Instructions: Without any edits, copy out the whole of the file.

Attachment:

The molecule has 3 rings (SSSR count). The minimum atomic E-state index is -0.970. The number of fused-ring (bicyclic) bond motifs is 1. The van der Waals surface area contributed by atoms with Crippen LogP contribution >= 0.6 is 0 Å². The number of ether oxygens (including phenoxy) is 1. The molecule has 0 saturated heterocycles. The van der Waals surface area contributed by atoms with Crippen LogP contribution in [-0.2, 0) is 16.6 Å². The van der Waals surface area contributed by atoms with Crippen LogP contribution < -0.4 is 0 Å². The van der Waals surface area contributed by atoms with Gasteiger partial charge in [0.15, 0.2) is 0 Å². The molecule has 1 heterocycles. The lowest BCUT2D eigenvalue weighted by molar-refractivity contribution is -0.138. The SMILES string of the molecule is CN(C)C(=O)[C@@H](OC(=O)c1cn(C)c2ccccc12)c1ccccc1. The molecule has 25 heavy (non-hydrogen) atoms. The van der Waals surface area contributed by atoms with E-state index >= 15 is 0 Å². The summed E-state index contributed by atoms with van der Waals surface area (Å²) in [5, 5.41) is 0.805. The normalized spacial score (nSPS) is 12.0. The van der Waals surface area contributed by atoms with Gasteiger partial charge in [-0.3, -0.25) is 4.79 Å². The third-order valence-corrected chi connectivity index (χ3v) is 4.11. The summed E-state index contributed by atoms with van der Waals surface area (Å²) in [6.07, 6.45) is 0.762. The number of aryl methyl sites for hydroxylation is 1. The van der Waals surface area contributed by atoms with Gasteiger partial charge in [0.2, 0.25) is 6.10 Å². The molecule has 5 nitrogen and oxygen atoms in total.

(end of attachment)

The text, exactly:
The molecule has 3 rings (SSSR count). The minimum atomic E-state index is -0.970. The number of fused-ring (bicyclic) bond motifs is 1. The van der Waals surface area contributed by atoms with Crippen LogP contribution >= 0.6 is 0 Å². The number of ether oxygens (including phenoxy) is 1. The molecule has 0 saturated heterocycles. The van der Waals surface area contributed by atoms with Crippen LogP contribution in [-0.2, 0) is 16.6 Å². The van der Waals surface area contributed by atoms with Crippen LogP contribution < -0.4 is 0 Å². The van der Waals surface area contributed by atoms with Gasteiger partial charge in [0.15, 0.2) is 0 Å². The molecule has 1 heterocycles. The lowest BCUT2D eigenvalue weighted by molar-refractivity contribution is -0.138. The SMILES string of the molecule is CN(C)C(=O)[C@@H](OC(=O)c1cn(C)c2ccccc12)c1ccccc1. The molecule has 25 heavy (non-hydrogen) atoms. The van der Waals surface area contributed by atoms with E-state index >= 15 is 0 Å². The summed E-state index contributed by atoms with van der Waals surface area (Å²) in [5, 5.41) is 0.805. The normalized spacial score (nSPS) is 12.0. The van der Waals surface area contributed by atoms with Gasteiger partial charge in [-0.3, -0.25) is 4.79 Å². The third-order valence-corrected chi connectivity index (χ3v) is 4.11. The summed E-state index contributed by atoms with van der Waals surface area (Å²) in [6.07, 6.45) is 0.762. The number of aryl methyl sites for hydroxylation is 1. The van der Waals surface area contributed by atoms with Gasteiger partial charge in [0.2, 0.25) is 6.10 Å². The molecule has 5 nitrogen and oxygen atoms in total.